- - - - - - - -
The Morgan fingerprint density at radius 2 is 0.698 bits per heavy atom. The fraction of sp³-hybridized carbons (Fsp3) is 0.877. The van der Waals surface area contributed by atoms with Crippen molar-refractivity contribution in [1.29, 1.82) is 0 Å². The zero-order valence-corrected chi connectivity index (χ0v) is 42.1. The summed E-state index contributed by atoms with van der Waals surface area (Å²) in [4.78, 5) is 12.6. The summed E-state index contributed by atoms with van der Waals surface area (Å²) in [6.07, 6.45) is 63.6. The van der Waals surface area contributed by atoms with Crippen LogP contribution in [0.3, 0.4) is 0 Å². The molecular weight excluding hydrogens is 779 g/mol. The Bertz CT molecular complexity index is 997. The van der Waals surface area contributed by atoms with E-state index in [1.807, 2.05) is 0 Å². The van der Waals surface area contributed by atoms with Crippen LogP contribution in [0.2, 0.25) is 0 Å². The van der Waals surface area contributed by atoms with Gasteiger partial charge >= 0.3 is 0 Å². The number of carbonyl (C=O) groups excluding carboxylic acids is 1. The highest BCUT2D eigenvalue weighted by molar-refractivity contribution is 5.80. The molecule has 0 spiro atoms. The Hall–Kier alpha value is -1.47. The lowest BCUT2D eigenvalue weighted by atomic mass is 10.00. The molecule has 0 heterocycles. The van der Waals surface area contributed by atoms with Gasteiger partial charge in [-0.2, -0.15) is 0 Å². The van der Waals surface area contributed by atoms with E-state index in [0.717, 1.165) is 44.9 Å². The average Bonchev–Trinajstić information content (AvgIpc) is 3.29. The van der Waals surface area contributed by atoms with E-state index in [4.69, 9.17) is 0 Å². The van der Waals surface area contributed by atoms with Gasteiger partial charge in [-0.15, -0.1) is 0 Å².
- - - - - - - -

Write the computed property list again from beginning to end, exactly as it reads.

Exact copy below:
The Morgan fingerprint density at radius 2 is 0.698 bits per heavy atom. The fraction of sp³-hybridized carbons (Fsp3) is 0.877. The van der Waals surface area contributed by atoms with Crippen molar-refractivity contribution in [1.29, 1.82) is 0 Å². The zero-order valence-corrected chi connectivity index (χ0v) is 42.1. The summed E-state index contributed by atoms with van der Waals surface area (Å²) in [4.78, 5) is 12.6. The summed E-state index contributed by atoms with van der Waals surface area (Å²) in [6.07, 6.45) is 63.6. The van der Waals surface area contributed by atoms with Crippen LogP contribution in [0.3, 0.4) is 0 Å². The molecular weight excluding hydrogens is 779 g/mol. The Bertz CT molecular complexity index is 997. The van der Waals surface area contributed by atoms with E-state index in [1.807, 2.05) is 0 Å². The van der Waals surface area contributed by atoms with Crippen LogP contribution in [0.2, 0.25) is 0 Å². The van der Waals surface area contributed by atoms with Gasteiger partial charge >= 0.3 is 0 Å². The number of carbonyl (C=O) groups excluding carboxylic acids is 1. The highest BCUT2D eigenvalue weighted by molar-refractivity contribution is 5.80. The molecule has 0 spiro atoms. The Hall–Kier alpha value is -1.47. The lowest BCUT2D eigenvalue weighted by atomic mass is 10.00. The molecule has 0 heterocycles. The van der Waals surface area contributed by atoms with Gasteiger partial charge in [-0.2, -0.15) is 0 Å². The van der Waals surface area contributed by atoms with E-state index in [0.717, 1.165) is 44.9 Å². The average Bonchev–Trinajstić information content (AvgIpc) is 3.29. The van der Waals surface area contributed by atoms with E-state index in [4.69, 9.17) is 0 Å². The van der Waals surface area contributed by atoms with Gasteiger partial charge in [-0.15, -0.1) is 0 Å².